Advertisement

Space and Physics

Roman Abramovich, Ukrainian Negotiators Suffered Suspected "Chemical Poisoning" At Peace Talks

author

Tom Hale

Senior Journalist

clockMar 29 2022, 11:55 UTC
Roman Abramovich.

Russian oligarch Roman Abramovich is best known as the owner of British Premier League football club Chelsea FC. Image credit: Iurii Osadchi/Shutterstock.com

Russian oligarch Roman Abramovich and Ukrainian peace negotiators were victims of suspected chemical poisoning at peace talks in the Ukrainian capital Kyiv earlier this month, according to the Wall Street Journal.

Advertisement

Abramovich, another Russian entrepreneur, and Ukraine’s MP Rustem Umerov fell sick after a round of negotiations on the afternoon of March 3. The group reportedly suffered from red eyes, painful tearing, and peeling skin on their faces and hands.  

As per Bellingcat, the leading hypothesis is that the trio were victims of an "undefined chemical weapon.” Chemical weapons experts and doctors have said the symptoms were most consistent with variants of porphyrin, organophosphates, or bicyclic substances. Investigators also considered whether microwave irradiation was involved, but this appears to be less likely. 

Abramovich has been attending various peace negotiations in Moscow, Belarus, Kyiv, and other venues after Ukraine President Volodymyr Zelenskyy advised President Joe Biden to hold off sanctions on him as he may prove a valuable go-between in facilitating peace talks, as per the WSJ.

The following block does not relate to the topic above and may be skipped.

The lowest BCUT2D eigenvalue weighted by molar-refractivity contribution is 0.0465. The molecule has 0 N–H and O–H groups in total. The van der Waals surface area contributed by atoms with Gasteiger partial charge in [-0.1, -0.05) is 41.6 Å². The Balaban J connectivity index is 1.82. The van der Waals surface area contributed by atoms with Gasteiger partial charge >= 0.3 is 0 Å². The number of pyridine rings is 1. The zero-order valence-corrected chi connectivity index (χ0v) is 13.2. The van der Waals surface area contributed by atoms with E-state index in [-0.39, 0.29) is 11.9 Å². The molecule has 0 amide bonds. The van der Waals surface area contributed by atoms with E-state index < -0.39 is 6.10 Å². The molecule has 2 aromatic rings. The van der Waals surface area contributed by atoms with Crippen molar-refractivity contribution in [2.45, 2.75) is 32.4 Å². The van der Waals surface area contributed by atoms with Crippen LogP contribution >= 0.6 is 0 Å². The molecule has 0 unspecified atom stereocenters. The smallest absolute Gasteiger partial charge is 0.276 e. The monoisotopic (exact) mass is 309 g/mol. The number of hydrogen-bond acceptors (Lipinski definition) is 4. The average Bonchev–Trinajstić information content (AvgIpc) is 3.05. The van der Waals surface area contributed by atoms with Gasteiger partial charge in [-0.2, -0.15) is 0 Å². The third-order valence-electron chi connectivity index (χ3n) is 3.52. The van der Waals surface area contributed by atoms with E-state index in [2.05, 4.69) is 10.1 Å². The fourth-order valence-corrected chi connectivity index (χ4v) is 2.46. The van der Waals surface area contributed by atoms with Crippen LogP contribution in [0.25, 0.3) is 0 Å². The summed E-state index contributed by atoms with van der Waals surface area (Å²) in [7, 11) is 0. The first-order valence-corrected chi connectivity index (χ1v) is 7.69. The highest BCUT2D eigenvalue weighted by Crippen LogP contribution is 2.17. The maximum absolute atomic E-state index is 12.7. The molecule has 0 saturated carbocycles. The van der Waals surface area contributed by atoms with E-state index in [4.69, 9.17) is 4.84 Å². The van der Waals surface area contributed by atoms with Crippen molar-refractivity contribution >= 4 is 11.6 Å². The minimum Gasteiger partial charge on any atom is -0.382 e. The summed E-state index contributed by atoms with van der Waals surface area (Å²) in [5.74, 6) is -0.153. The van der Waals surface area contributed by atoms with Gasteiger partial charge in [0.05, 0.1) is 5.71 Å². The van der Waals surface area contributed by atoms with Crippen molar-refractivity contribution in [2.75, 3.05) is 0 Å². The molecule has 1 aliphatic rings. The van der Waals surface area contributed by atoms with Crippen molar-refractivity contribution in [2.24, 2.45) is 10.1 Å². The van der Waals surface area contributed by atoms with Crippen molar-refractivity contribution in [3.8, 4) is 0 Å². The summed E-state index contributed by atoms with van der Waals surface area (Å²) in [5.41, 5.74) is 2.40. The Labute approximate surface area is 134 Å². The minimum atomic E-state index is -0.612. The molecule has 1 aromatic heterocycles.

Ukraine's foreign minister has reportedly since advised his colleagues attending negotiations with Russia to not eat or drink anything at the venues. 

Advertisement

The three people consumed only chocolate and water in the hours before the symptoms appeared. A fourth member of the team who also consumed these did not experience symptoms. 

Abramovich, the owner of British Premier League football club Chelsea FC, and others involved in the incident have since recovered and their lives aren’t in danger. 

“I’m fine,” Umerov tweeted on March 28 after news of the suspected poisoning broke.

Advertisement

“This is my response to all the yellow news spreading around. Please do not trust any unverified information. We have an informational war ongoing as well. Stay safe. Slava Ukraini!” 

The suspected poisoning has been blamed on Russian hardliners who wanted to disrupt the peace talks, although this has not been confirmed. Russia does, however, have a long history of using poisoning as a weapon against its political opponents. In late 2004, soon-to-be Ukrainian President Viktor Yushchenko was poisoned with hazardous amounts of TCDD, the most potent dioxin and a contaminant in Agent Orange, leaving him with permanent scarring to his face. In 2018, Sergei Skripal, a former Russian military officer and double agent for the British intelligence agencies, and his daughter, Yulia Skripal, were poisoned in the English city of Salisbury with Novichok nerve agent.

A fatal attack occurred on British soil in 2006 when former officer of the Russian Federal Security Service (FSB), Alexander Litvinenko, died of radiation poisoning after being dosed with polonium-210 at a London hotel. More recently, in 2020 Russian opposition leader Alexei Navalny was the victim of attempted poisoning when Novichok was applied to the waistband of his boxer shorts. He survived the assassination attempt after the plane he was on when he was taken ill made an emergency landing and he got treatment. 


Space and Physics
  • science and society,

  • bioweapons

ABOUT THE AUTHOR